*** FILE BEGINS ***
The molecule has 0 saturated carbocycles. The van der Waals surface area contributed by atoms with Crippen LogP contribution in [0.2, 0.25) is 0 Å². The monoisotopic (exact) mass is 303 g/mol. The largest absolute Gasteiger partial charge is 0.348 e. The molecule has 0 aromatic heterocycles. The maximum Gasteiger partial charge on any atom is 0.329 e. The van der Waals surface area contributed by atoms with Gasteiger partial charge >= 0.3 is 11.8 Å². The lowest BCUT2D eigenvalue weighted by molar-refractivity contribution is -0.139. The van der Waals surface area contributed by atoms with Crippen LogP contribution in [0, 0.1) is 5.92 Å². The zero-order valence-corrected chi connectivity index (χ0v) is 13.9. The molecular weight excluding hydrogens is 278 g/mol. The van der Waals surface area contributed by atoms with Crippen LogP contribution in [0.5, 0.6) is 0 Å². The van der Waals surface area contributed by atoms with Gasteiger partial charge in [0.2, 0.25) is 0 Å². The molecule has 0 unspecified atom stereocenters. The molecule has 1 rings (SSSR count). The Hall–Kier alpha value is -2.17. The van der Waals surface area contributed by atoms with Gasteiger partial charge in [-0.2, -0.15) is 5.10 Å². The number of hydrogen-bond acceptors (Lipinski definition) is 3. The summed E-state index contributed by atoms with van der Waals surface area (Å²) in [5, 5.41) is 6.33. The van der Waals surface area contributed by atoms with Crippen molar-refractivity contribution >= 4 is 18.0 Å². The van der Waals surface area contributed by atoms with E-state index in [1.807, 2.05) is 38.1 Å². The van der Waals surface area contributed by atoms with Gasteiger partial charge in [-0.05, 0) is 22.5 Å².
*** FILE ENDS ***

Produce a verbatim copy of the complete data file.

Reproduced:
The molecule has 0 saturated carbocycles. The van der Waals surface area contributed by atoms with Crippen LogP contribution in [0.2, 0.25) is 0 Å². The monoisotopic (exact) mass is 303 g/mol. The largest absolute Gasteiger partial charge is 0.348 e. The molecule has 0 aromatic heterocycles. The maximum Gasteiger partial charge on any atom is 0.329 e. The van der Waals surface area contributed by atoms with Gasteiger partial charge >= 0.3 is 11.8 Å². The lowest BCUT2D eigenvalue weighted by molar-refractivity contribution is -0.139. The van der Waals surface area contributed by atoms with Crippen LogP contribution in [0, 0.1) is 5.92 Å². The zero-order valence-corrected chi connectivity index (χ0v) is 13.9. The molecular weight excluding hydrogens is 278 g/mol. The van der Waals surface area contributed by atoms with Crippen LogP contribution in [0.5, 0.6) is 0 Å². The van der Waals surface area contributed by atoms with Gasteiger partial charge in [0.2, 0.25) is 0 Å². The molecule has 0 unspecified atom stereocenters. The molecule has 1 rings (SSSR count). The Hall–Kier alpha value is -2.17. The van der Waals surface area contributed by atoms with Gasteiger partial charge in [-0.2, -0.15) is 5.10 Å². The number of hydrogen-bond acceptors (Lipinski definition) is 3. The summed E-state index contributed by atoms with van der Waals surface area (Å²) in [5, 5.41) is 6.33. The van der Waals surface area contributed by atoms with Crippen molar-refractivity contribution >= 4 is 18.0 Å². The van der Waals surface area contributed by atoms with E-state index in [1.807, 2.05) is 38.1 Å². The van der Waals surface area contributed by atoms with Gasteiger partial charge in [-0.05, 0) is 22.5 Å².